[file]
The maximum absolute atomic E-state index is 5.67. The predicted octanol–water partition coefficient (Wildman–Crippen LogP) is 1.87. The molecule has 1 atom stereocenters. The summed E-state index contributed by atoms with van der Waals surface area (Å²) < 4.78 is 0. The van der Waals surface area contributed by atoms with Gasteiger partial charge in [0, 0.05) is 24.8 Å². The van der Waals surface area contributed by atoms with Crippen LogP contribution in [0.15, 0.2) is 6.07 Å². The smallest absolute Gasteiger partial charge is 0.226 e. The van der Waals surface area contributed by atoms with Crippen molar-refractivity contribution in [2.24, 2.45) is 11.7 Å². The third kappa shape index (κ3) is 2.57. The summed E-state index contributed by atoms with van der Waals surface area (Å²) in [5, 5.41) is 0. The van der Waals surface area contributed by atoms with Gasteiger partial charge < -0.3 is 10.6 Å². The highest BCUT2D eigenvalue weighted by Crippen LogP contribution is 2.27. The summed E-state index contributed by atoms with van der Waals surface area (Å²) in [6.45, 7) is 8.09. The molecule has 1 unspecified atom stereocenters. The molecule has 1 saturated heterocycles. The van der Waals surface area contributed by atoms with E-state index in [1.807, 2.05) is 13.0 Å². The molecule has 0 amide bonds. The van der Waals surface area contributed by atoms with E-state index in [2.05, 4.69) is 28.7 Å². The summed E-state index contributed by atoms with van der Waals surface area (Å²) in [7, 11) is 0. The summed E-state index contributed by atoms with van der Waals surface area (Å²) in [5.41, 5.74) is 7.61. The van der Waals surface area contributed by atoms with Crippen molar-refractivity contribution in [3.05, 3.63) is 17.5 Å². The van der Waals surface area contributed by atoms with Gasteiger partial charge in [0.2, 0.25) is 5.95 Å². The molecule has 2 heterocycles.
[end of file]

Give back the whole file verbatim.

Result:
The maximum absolute atomic E-state index is 5.67. The predicted octanol–water partition coefficient (Wildman–Crippen LogP) is 1.87. The molecule has 1 atom stereocenters. The summed E-state index contributed by atoms with van der Waals surface area (Å²) < 4.78 is 0. The van der Waals surface area contributed by atoms with Gasteiger partial charge in [0, 0.05) is 24.8 Å². The van der Waals surface area contributed by atoms with Crippen LogP contribution in [0.15, 0.2) is 6.07 Å². The smallest absolute Gasteiger partial charge is 0.226 e. The van der Waals surface area contributed by atoms with Crippen molar-refractivity contribution in [2.24, 2.45) is 11.7 Å². The third kappa shape index (κ3) is 2.57. The summed E-state index contributed by atoms with van der Waals surface area (Å²) in [5, 5.41) is 0. The van der Waals surface area contributed by atoms with Gasteiger partial charge < -0.3 is 10.6 Å². The highest BCUT2D eigenvalue weighted by Crippen LogP contribution is 2.27. The summed E-state index contributed by atoms with van der Waals surface area (Å²) in [6.45, 7) is 8.09. The molecule has 1 unspecified atom stereocenters. The molecule has 1 saturated heterocycles. The van der Waals surface area contributed by atoms with E-state index in [1.807, 2.05) is 13.0 Å². The molecule has 0 amide bonds. The van der Waals surface area contributed by atoms with E-state index in [2.05, 4.69) is 28.7 Å². The summed E-state index contributed by atoms with van der Waals surface area (Å²) in [7, 11) is 0. The summed E-state index contributed by atoms with van der Waals surface area (Å²) in [5.41, 5.74) is 7.61. The van der Waals surface area contributed by atoms with Crippen molar-refractivity contribution in [3.05, 3.63) is 17.5 Å². The van der Waals surface area contributed by atoms with Gasteiger partial charge in [0.2, 0.25) is 5.95 Å². The molecule has 2 heterocycles.